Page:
Every Tuesday, Wednesday and Thursday, we pose a question to a rotating panel of ESPN fantasy basketball experts to gauge their thoughts on a hot topic. Today's contributors are ESPN NBA Insider Kevin Pelton, and ESPN Fantasy's Kyle Soppe and Joe Kaiser.
Not only are Giannis Antetokounmpo and Karl-Anthony Towns two of the best young bigs in the Association, they rank sixth and seventh (respectively) on the Player Rater (averages). Which player would you take ahead of the other in the first round of 2017-18 drafts?
Kevin Pelton: I think I'd lean Towns. Antetokounmpo -- my pick for the NBA's Most Improved Player -- has come so far so fast that at some point a consolidation season is probably inevitable.
I think people tend to believe that past improvement is an indication of more to come in the future, but my research has actually shown to some extent that the opposite is true. Regression to the mean tends to pull such overachievers back to the pack a little bit.
Already, we've seen Antetokounmpo's scoring average slide modestly from 23.4 points per game before the All-Star break to 22.0 thereafter despite his usage bumping up slightly with Khris Middleton returning from injury and effectively replacing Jabari Parker in the Bucks' lineup.
Meanwhile, Towns has gone the opposite direction, boosting his averages to 28.0 PPG and 13.5 RPG after the break as compared to 23.7 PPG and 11.8 RPG beforehand.
Kyle Soppe: Antetokounmpo is the answer to this question for me, but don't misunderstand that as I am anti-Towns; both players are obviously great and will be first rounders for me next season.
Why is the Bucks' do-it-all point forward the right call here? It's two-fold for me: positional eligibility and room for growth.
The first part is self-explanatory, as Antetokounmpo currently checks in at four different positions (PG, SG, SF, and PF) while Towns is "only" a center. The flexibility is a nice building block for your team, but this is more about the loaded center spot. Consider this: According to our Player Rater (averages), KAT has been 60.6 percent more valuable than the No. 10 center, while Antetokounmpo has been 145.3 percent more valuable than No. 10 shooting guard.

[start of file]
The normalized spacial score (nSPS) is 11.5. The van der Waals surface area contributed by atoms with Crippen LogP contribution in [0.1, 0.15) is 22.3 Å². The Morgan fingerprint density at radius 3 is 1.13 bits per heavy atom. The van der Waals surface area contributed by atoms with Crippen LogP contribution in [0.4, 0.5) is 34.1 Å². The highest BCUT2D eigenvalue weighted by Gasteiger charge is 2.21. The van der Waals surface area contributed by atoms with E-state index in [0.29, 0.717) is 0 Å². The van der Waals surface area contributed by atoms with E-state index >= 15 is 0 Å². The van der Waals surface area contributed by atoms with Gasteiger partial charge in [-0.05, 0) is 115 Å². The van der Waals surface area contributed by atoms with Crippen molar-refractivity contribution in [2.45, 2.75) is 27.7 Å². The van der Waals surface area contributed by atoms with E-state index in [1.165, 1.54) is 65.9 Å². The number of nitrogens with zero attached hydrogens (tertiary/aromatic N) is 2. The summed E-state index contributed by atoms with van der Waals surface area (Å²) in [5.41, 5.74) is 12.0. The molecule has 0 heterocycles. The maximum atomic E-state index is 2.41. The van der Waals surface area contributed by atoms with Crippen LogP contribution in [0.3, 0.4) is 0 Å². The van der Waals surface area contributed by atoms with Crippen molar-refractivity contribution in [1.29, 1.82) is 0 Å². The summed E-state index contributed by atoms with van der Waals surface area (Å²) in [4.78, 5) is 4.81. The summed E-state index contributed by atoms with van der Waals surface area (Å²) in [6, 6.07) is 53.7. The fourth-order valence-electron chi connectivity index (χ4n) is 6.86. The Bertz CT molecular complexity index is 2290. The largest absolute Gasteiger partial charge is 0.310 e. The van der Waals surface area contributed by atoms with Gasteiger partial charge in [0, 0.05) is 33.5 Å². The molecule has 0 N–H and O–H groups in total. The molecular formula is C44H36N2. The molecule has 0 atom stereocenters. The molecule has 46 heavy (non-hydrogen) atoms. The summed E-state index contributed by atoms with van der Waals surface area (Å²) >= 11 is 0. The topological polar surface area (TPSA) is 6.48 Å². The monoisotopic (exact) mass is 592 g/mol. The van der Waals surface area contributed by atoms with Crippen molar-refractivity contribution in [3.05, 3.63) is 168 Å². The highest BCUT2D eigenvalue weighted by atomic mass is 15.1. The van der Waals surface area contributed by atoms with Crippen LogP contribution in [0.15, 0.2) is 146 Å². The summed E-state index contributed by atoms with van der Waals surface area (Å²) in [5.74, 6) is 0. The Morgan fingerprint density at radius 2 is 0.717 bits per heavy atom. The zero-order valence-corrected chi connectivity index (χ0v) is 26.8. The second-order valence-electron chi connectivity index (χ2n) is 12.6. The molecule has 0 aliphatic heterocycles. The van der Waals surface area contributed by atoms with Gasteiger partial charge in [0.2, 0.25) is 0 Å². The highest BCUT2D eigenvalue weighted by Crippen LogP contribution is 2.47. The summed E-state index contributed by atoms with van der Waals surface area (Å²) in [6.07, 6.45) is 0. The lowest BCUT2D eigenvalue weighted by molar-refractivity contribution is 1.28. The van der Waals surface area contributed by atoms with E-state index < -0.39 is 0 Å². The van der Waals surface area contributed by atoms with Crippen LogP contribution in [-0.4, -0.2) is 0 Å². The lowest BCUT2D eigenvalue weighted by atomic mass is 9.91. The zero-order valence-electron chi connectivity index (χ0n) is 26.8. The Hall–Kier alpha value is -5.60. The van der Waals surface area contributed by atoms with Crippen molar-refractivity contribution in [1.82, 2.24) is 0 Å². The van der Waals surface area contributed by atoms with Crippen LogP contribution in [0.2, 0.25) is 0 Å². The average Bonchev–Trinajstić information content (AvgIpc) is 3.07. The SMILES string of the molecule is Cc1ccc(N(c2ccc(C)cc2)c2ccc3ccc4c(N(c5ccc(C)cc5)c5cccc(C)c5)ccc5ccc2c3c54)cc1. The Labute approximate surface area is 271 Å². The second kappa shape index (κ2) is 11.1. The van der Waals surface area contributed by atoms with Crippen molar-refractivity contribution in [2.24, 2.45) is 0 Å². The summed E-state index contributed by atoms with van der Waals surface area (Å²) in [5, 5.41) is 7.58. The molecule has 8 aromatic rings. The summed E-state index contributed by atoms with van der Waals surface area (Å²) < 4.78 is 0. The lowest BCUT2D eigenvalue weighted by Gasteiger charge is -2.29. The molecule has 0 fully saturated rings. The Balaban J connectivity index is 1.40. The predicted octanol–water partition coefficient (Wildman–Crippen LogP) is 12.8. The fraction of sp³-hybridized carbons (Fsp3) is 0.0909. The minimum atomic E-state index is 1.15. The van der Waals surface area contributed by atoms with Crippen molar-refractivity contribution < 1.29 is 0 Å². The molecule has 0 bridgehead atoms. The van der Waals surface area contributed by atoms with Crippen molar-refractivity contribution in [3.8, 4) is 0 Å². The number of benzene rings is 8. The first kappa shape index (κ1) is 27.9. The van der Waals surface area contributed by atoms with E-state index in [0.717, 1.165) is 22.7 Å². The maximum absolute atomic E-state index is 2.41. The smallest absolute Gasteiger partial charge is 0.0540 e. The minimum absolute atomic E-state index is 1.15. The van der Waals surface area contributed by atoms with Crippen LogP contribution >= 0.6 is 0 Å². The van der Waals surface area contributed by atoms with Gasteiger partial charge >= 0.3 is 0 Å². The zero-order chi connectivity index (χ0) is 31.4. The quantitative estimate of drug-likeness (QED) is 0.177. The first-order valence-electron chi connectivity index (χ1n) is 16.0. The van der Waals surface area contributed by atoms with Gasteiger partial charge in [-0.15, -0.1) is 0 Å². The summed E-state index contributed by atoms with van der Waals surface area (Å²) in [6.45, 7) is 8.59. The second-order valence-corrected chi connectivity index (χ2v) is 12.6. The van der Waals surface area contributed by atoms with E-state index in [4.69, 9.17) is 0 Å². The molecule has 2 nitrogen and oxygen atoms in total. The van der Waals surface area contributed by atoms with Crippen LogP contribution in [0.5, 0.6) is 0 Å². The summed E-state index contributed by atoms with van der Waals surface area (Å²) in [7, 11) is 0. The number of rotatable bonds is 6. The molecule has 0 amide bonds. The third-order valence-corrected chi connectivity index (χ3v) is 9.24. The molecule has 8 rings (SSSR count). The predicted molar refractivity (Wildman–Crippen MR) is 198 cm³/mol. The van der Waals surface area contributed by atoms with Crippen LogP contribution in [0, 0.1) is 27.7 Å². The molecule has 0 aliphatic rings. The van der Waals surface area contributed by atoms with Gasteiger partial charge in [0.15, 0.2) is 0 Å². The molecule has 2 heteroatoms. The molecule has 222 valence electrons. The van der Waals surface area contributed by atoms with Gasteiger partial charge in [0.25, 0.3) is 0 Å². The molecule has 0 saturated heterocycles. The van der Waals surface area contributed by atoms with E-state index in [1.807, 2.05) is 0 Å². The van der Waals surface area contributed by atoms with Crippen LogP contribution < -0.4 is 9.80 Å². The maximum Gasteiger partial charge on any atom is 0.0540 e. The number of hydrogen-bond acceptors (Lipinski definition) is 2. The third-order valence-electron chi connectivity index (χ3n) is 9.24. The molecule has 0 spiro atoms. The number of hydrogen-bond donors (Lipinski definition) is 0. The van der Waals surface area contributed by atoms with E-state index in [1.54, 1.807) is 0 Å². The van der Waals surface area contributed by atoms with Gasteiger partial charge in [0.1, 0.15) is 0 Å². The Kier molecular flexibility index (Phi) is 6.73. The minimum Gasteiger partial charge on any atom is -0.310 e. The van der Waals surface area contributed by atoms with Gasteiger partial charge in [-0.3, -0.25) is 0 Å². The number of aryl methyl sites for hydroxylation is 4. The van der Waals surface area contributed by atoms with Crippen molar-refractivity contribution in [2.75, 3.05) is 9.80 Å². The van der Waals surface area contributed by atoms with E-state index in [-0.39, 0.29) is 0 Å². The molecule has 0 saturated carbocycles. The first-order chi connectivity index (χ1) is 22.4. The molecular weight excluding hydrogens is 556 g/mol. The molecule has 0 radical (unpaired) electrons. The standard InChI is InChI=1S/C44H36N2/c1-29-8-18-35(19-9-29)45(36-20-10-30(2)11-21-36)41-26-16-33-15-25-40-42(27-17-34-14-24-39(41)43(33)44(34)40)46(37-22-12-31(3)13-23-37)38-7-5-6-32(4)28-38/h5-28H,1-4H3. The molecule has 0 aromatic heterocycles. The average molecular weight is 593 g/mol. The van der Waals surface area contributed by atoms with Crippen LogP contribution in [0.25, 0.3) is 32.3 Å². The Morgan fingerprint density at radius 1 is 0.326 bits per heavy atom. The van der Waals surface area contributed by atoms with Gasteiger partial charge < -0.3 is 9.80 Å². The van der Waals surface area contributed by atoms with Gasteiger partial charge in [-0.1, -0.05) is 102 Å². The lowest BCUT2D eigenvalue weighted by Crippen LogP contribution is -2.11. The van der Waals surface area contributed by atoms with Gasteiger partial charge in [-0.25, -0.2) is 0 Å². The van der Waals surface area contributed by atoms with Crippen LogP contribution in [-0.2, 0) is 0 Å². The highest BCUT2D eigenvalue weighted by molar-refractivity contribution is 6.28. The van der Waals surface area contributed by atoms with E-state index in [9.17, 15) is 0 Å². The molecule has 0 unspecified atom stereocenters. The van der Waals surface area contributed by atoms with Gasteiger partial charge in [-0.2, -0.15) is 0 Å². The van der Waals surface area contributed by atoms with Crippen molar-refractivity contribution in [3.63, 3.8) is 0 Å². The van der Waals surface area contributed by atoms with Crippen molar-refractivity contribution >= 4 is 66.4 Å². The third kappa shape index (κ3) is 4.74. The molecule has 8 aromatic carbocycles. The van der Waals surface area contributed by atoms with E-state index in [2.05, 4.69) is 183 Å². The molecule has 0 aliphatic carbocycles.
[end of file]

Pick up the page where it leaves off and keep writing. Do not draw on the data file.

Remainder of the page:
As far as "growth," what more can we get from Towns? Maybe another assist?
Antetokounmpo's counting metrics across the board could grow a bit, but I'm more banking on a scoring spike to happen sooner than later, as he is shooting below 30 percent from 16-plus feet for his career. He's not going to be a knock-down shooter, but if that part of his game becomes respectable, he will be a top-five player next season.
Joe Kaiser: This is literally a question I asked myself just yesterday, as I was writing about Towns.
Based on Towns' huge second season in the league, my immediate thought was that he should be considered as high as No. 3 next season -- ahead of the likes of Kevin Durant and LeBron James but behind Russell Westbrook and James Harden. Then, I asked myself, "Who am I forgetting," and it struck me: Antetokounmpo.
It's a close call, but to me the Greek Freak is the slightly better option, for several reasons:
He's virtually just as durable as Towns, who hasn't missed an NBA game yet. Antetokounmpo played 77 games as a rookie and 80 or more each of the last three seasons.
He's eligible at more positions, and those positions happen to have less depth than the center spot that Towns occupies.
He's proved himself longer, having played four years in the league compared to Towns' two years. Playing basically the same amount of minutes as last season, the 22-year-old Bucks star added 6 PPG, 1.1 RPG, 0.9 APG, 0.4 SPG and 0.5 BPG this season while notching career bests in field goal percentage (52.1) and free throw percentage (77).
If the draft started today, I'd go with Antetokounmpo at No. 3 then either Durant or Towns at No. 4, Durant/Towns fifth, Kawhi Leonard at No. 6 and James at No. 7.